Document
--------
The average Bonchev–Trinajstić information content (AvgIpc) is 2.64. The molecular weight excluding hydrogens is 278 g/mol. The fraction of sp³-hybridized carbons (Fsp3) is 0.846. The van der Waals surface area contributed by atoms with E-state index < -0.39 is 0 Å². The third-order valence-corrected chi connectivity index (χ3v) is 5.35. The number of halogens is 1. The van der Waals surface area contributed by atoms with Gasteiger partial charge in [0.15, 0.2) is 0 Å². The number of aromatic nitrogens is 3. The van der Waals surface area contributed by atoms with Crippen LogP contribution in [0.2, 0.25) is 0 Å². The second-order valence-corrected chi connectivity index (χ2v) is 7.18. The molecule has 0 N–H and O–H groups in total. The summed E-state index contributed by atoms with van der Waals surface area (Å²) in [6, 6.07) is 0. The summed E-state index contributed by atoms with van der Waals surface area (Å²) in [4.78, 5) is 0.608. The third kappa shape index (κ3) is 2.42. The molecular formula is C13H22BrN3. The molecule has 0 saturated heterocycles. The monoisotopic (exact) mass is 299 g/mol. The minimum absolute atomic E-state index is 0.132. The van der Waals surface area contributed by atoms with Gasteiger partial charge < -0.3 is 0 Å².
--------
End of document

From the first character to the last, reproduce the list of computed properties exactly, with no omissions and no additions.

The average Bonchev–Trinajstić information content (AvgIpc) is 2.64. The molecular weight excluding hydrogens is 278 g/mol. The fraction of sp³-hybridized carbons (Fsp3) is 0.846. The van der Waals surface area contributed by atoms with E-state index < -0.39 is 0 Å². The third-order valence-corrected chi connectivity index (χ3v) is 5.35. The number of halogens is 1. The van der Waals surface area contributed by atoms with Gasteiger partial charge in [0.15, 0.2) is 0 Å². The number of aromatic nitrogens is 3. The van der Waals surface area contributed by atoms with Crippen LogP contribution in [0.2, 0.25) is 0 Å². The second-order valence-corrected chi connectivity index (χ2v) is 7.18. The molecule has 0 N–H and O–H groups in total. The summed E-state index contributed by atoms with van der Waals surface area (Å²) in [6, 6.07) is 0. The summed E-state index contributed by atoms with van der Waals surface area (Å²) in [4.78, 5) is 0.608. The third kappa shape index (κ3) is 2.42. The molecular formula is C13H22BrN3. The molecule has 0 saturated heterocycles. The monoisotopic (exact) mass is 299 g/mol. The minimum absolute atomic E-state index is 0.132. The van der Waals surface area contributed by atoms with Gasteiger partial charge < -0.3 is 0 Å².